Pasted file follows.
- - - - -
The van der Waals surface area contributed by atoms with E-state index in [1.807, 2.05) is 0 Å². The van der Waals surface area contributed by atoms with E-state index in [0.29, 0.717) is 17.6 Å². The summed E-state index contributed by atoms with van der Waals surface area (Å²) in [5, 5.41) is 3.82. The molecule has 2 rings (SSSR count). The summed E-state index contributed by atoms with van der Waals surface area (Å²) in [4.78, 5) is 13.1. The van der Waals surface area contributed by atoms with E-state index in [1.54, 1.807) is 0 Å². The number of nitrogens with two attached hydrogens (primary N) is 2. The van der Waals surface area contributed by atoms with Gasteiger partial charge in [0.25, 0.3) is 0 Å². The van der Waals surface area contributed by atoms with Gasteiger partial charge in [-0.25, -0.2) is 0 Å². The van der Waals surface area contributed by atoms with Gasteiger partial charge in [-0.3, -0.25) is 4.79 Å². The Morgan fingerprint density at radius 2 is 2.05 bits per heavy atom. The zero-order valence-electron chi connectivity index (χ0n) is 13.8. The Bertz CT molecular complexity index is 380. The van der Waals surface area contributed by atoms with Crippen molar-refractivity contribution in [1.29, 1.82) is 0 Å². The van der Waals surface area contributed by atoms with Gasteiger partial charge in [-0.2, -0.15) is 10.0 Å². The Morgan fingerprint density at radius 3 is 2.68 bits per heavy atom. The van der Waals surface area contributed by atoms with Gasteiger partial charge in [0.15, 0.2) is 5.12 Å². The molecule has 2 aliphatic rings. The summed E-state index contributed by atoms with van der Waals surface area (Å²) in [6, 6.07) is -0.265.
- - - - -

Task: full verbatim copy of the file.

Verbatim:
The van der Waals surface area contributed by atoms with E-state index in [1.807, 2.05) is 0 Å². The van der Waals surface area contributed by atoms with E-state index in [0.29, 0.717) is 17.6 Å². The summed E-state index contributed by atoms with van der Waals surface area (Å²) in [5, 5.41) is 3.82. The molecule has 2 rings (SSSR count). The summed E-state index contributed by atoms with van der Waals surface area (Å²) in [4.78, 5) is 13.1. The van der Waals surface area contributed by atoms with E-state index in [1.54, 1.807) is 0 Å². The number of nitrogens with two attached hydrogens (primary N) is 2. The van der Waals surface area contributed by atoms with Gasteiger partial charge in [0.25, 0.3) is 0 Å². The van der Waals surface area contributed by atoms with Gasteiger partial charge in [-0.25, -0.2) is 0 Å². The van der Waals surface area contributed by atoms with Gasteiger partial charge in [-0.3, -0.25) is 4.79 Å². The Morgan fingerprint density at radius 2 is 2.05 bits per heavy atom. The zero-order valence-electron chi connectivity index (χ0n) is 13.8. The Bertz CT molecular complexity index is 380. The van der Waals surface area contributed by atoms with Crippen molar-refractivity contribution in [1.29, 1.82) is 0 Å². The van der Waals surface area contributed by atoms with Gasteiger partial charge in [-0.2, -0.15) is 10.0 Å². The Morgan fingerprint density at radius 3 is 2.68 bits per heavy atom. The van der Waals surface area contributed by atoms with Gasteiger partial charge in [0.15, 0.2) is 5.12 Å². The molecule has 2 aliphatic rings. The summed E-state index contributed by atoms with van der Waals surface area (Å²) in [6, 6.07) is -0.265.